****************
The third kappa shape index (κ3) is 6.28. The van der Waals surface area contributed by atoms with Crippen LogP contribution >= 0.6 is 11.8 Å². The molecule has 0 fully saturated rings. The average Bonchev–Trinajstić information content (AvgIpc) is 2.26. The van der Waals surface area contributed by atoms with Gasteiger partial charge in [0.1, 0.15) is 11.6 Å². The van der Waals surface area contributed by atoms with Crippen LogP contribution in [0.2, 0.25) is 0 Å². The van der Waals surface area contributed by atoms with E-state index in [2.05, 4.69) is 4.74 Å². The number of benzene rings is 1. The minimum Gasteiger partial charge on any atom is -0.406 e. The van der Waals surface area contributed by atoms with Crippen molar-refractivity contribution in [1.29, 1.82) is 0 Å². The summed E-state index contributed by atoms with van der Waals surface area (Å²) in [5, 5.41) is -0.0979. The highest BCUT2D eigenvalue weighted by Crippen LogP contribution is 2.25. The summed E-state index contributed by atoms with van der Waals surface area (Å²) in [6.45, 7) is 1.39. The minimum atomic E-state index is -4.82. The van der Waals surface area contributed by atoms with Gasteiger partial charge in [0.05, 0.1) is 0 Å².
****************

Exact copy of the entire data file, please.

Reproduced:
The third kappa shape index (κ3) is 6.28. The van der Waals surface area contributed by atoms with Crippen LogP contribution >= 0.6 is 11.8 Å². The molecule has 0 fully saturated rings. The average Bonchev–Trinajstić information content (AvgIpc) is 2.26. The van der Waals surface area contributed by atoms with Gasteiger partial charge in [0.1, 0.15) is 11.6 Å². The van der Waals surface area contributed by atoms with Crippen LogP contribution in [0.2, 0.25) is 0 Å². The van der Waals surface area contributed by atoms with E-state index in [2.05, 4.69) is 4.74 Å². The number of benzene rings is 1. The minimum Gasteiger partial charge on any atom is -0.406 e. The van der Waals surface area contributed by atoms with Crippen molar-refractivity contribution in [1.29, 1.82) is 0 Å². The summed E-state index contributed by atoms with van der Waals surface area (Å²) in [5, 5.41) is -0.0979. The highest BCUT2D eigenvalue weighted by Crippen LogP contribution is 2.25. The summed E-state index contributed by atoms with van der Waals surface area (Å²) in [6.45, 7) is 1.39. The minimum atomic E-state index is -4.82. The van der Waals surface area contributed by atoms with Gasteiger partial charge in [0.05, 0.1) is 0 Å².